“A powerful indictment of Canada’s role as a platform for mining firms engaged in highly exploitative and polluting activities in far-flung corners of the global South … and closer to home. A call for much tighter regulation of the Canadian mining industry and for ethical and responsible investment as an alternative model for the future. The publication of this book represents a blow for freedom of expression against the abusive use of SLAPP (Strategic Lawsuits Against Public Participation) lawsuits by Canadian corporations.”
– Philip Resnick, University of British Columbia Department of Political Science
“Through well-documented detail, Alain Deneault and William Sacher show how a permissive domestic policy and regulatory regime and an extreme level of investment speculation combine to allow some Canada-based mining companies to behave deplorably around the world. At a time when the Harper government is rolling back key environmental laws to accelerate resource development in Canada, Deneault’s and Sacher’s hard-hitting analysis and tone beg a timely question: if Canadians want to export—not bad—but exemplary corporate behaviour to the rest of the world, what standards must we hold our mining companies to here at home?”
– Ed Whittingham, Pembina Institute
About the ContributorsAlain Deneault
Alain Deneault was born in the Outaouais region of Quebec. His interests lie in nineteenth-century German and twentieth-century French philosophy, as well as the work of Georg Simmel. Deneault’s research and writing practices are diverse and often collaborative, focusing on how international financial and legal agreements increasingly foster the interests of “stateless” transnational corporations over those of nation states and the interests of their human communities.William Sacher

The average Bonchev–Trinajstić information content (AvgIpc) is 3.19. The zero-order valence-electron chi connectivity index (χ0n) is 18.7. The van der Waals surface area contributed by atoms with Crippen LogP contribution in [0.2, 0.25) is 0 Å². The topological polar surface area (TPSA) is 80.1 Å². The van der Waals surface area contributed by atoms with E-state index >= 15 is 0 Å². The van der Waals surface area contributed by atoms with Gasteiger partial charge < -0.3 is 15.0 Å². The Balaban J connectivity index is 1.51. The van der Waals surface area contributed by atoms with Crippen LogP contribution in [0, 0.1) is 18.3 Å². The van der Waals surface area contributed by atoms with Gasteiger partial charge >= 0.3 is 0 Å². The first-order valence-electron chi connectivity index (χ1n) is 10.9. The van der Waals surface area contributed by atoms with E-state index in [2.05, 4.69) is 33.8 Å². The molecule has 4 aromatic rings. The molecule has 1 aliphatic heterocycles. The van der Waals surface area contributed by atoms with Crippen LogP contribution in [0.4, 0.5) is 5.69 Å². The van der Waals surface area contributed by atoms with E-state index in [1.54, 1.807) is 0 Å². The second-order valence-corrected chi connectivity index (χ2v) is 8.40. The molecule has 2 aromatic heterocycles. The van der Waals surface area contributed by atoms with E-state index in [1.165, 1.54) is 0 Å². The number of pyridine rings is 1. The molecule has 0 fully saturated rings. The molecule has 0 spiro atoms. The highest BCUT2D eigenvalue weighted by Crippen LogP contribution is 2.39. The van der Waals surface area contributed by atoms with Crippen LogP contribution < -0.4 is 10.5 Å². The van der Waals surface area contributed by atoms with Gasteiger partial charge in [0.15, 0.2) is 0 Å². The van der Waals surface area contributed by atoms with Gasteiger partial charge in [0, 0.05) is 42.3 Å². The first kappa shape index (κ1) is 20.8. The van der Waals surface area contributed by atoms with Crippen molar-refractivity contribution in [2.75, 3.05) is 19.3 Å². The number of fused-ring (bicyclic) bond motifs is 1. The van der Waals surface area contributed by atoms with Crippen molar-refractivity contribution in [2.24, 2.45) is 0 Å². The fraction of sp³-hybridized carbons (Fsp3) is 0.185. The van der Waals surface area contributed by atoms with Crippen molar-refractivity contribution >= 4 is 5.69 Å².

William Sacher has worked throughout Europe, Africa, and Latin America, and has published numerous articles and reports in the national and international press about the exploitation of natural resources and the politics of climate change. He holds a PhD in applied mathematics, specifically for the oceanic and atmospheric sciences, from McGill.
He is an independent researcher of the collective Ressources d’Afrique in Montreal, and co-authored the book Noir Canada: Pillage, corruption et criminalité en Afrique, a publication which received the 2009 Richard Arès Award in Quebec, Canada.Fred A. Reed
International journalist and award-winning literary translator Fred A. Reed is also a respected specialist on politics and religion in the Middle East. Reed is a three-time winner of the Governor General’s Award for translation.Robin Philpot
Montreal-based author and translator Robin Philpot attained degrees in history and literature from the University of Toronto, taught English and History in Africa, and returned to Canada to pursue a career in Quebec politics. He sparked public controversy with the on-line release of his book, Rwanda 1994: Colonialism Dies Hard.
We gratefully acknowledge the financial support of the Canada Council for the Arts; the Government of Canada through the Canada Book Fund (CBF); and the Province of British Columbia through the British Columbia Arts Council for our publishing activities.